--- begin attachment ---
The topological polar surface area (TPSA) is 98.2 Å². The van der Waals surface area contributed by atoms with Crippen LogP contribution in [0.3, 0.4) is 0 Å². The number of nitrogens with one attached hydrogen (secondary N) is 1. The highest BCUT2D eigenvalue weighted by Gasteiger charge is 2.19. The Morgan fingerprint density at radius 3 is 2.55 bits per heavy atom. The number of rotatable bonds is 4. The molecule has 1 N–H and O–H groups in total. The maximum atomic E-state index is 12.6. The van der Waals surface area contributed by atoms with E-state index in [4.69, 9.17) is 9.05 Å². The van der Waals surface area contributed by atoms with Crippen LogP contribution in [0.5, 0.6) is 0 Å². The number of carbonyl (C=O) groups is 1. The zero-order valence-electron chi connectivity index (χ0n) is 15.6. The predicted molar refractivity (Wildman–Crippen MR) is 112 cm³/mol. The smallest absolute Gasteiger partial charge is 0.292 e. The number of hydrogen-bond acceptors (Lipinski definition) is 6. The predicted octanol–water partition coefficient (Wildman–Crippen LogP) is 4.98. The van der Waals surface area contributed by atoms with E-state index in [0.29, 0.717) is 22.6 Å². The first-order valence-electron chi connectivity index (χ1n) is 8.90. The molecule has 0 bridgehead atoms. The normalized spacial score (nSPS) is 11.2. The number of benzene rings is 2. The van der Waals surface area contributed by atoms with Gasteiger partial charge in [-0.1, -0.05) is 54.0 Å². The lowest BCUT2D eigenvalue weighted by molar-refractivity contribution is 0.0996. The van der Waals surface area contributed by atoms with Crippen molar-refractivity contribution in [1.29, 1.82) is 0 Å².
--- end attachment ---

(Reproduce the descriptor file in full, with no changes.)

The topological polar surface area (TPSA) is 98.2 Å². The van der Waals surface area contributed by atoms with Crippen LogP contribution in [0.3, 0.4) is 0 Å². The number of nitrogens with one attached hydrogen (secondary N) is 1. The highest BCUT2D eigenvalue weighted by Gasteiger charge is 2.19. The Morgan fingerprint density at radius 3 is 2.55 bits per heavy atom. The number of rotatable bonds is 4. The molecule has 1 N–H and O–H groups in total. The maximum atomic E-state index is 12.6. The van der Waals surface area contributed by atoms with E-state index in [4.69, 9.17) is 9.05 Å². The van der Waals surface area contributed by atoms with Crippen LogP contribution in [0.5, 0.6) is 0 Å². The number of carbonyl (C=O) groups is 1. The zero-order valence-electron chi connectivity index (χ0n) is 15.6. The predicted molar refractivity (Wildman–Crippen MR) is 112 cm³/mol. The smallest absolute Gasteiger partial charge is 0.292 e. The number of hydrogen-bond acceptors (Lipinski definition) is 6. The predicted octanol–water partition coefficient (Wildman–Crippen LogP) is 4.98. The van der Waals surface area contributed by atoms with E-state index in [0.29, 0.717) is 22.6 Å². The first-order valence-electron chi connectivity index (χ1n) is 8.90. The molecule has 0 bridgehead atoms. The normalized spacial score (nSPS) is 11.2. The number of benzene rings is 2. The van der Waals surface area contributed by atoms with Gasteiger partial charge in [-0.1, -0.05) is 54.0 Å². The lowest BCUT2D eigenvalue weighted by molar-refractivity contribution is 0.0996. The van der Waals surface area contributed by atoms with Crippen molar-refractivity contribution in [1.29, 1.82) is 0 Å².